[The following is an excerpt from a book I’m currently writing for self-publication later this year (2018). Any feedback is welcome!]
What are some personal things you’d like to accomplish? Learn another language? Master an instrument? Go to the gym? Eat healthier? Save more money? Whatever it is, you may think the best way to attain what you want is by setting goals, and you might frame it like this:
- I’ll conjugate X number of verbs by Friday.
- I’ll learn X number of chords on the guitar by Friday.
- I’ll go to the gym every weekday.
- I’ll eat X number of vegetables a day.
- I’ll not spend X amount of money each month so I can save it instead.
You probably read the above statements and found them to be reasonable–perhaps even noble. There are some people who can set goals and then power through until they’re accomplished. If that’s you, and you’re successful, then that’s great. Unfortunately, for many of us, goals set us up for failure. That foreign language never gets learned. The guitar remains on the stand that was purchased from the local instrument store. The gym never becomes more welcoming than a warm bed on a cold morning. Vegetables never become tastier than pizza, and saving money in one’s Roth IRA isn’t as fun as attending a Bruno Mars concert.
Setting a goal doesn’t mean a thing. Unfortunately, the simple act of creating a goal makes people feel they’ve accomplished something when they haven’t–at least not yet. This occurs on an individual level, and it happens within schools and districts as well. Administrators and teachers set professional development goals all the time.
- We’ll learn to deploy blended learning strategies by the end of the year.
- We’ll send everyone to a direct instruction training.
- All teachers will use the adopted curriculum by the end of the quarter.
- Program X will be implemented by the second semester.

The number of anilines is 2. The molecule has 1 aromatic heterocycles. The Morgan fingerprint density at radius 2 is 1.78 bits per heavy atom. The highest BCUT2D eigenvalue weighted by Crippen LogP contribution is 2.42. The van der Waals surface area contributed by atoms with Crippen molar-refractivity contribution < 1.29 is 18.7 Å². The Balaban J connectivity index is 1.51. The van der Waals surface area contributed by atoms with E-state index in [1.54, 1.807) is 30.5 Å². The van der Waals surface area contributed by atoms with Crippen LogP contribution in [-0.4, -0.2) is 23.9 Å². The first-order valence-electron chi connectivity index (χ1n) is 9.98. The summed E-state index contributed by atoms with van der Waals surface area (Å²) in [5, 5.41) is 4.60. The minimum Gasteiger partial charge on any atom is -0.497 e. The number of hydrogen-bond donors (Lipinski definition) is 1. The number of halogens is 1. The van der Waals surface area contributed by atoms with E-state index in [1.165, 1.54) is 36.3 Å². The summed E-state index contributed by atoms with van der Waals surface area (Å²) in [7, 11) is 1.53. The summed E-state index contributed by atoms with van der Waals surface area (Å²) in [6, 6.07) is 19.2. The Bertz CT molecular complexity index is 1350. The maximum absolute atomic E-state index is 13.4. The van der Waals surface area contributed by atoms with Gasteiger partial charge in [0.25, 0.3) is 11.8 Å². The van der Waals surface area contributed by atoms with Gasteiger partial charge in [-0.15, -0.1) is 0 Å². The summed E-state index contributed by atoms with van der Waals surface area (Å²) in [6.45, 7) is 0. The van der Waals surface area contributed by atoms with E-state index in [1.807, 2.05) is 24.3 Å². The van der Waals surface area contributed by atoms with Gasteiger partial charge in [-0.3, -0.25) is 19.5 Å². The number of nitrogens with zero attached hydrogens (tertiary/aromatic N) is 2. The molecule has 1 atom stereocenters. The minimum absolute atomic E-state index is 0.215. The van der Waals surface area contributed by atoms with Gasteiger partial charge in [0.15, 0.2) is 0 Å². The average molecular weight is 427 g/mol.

We’re quick to make checklists, and then we’ll go to town checking items off in the mad rush to 100 percent implementation. While checklists are extremely powerful on many occasions, learning within an organization is not one of them.
Goals can lead us astray. Instead, what we need are systems. For example, when I set out to write this book, I didn’t say, “I’m going to have the first ten pages done by Friday… I’ll have the rough draft finished in nine months… I’ll proofread it by the end of the summer.” Instead, I set aside a period of time each day where I did nothing but work on this book. Oftentimes, I woke up at 4:45 A.M. and wrote until 6:00 A.M. This wasn’t a goal–I simply set my alarm for 4:45 A.M., woke up, walked to my laptop, and began typing. During each morning session, the words poured out. Some days I was lucky if I could muster 300 words that made sense. On other days, 1,000 or more words leapt onto the screen effortlessly.
If I would have set goals for myself, I don’t think you would be reading what’s in front of your eyes right now. The creation of this book was the product of setting up a system within my day when the work would get done, and that made all the difference. Scott Adams, the creator of the comic strip Dilbert, wrote a book entitled How to Fail at Almost Everything and Still Win Big. In it, he states, “Success isn’t magic; it’s generally the product of picking a good system and following it until luck finds you.” Adams is a huge proponent of the systems-over-goals mentality. Harkening back to the first section of this book regarding purpose and passion, Adams writes, “How much passion does this fellow have for his chosen field? Answer: zero. What he has is a spectacular system, and that beats passion every time.” Even without passion, there’s always a purpose, and systems assist the purpose-driven person in attaining heights that goals and passion can’t reach.
Likewise, I believe schools would benefit from creating systems where adults can’t help but learn how to become better teachers and administrators. Goals aren’t cutting it when it comes to professional development–what we need are systems set up throughout every week, possibly each day, where administrators and teachers can learn (whether they feel like it or not). Whenever this time takes place (staff meetings, PLC meetings, prep periods, lunch), the learning opportunity isn’t about checking off that learning has occurred. Rather, it’s about deep learning. This means what’s being learned is part of a coherent framework that’s more concerned with mastery over compliance. In this scenario, ad hoc strategies are banished so everything being learned is connected. This allows administrators and teachers to make clear connections among district-wide implementations, adopted curriculum, technology, ELD strategies, formative assessments, data protocols, and so on.
To be honest, it all comes down to a campus full of lead learners.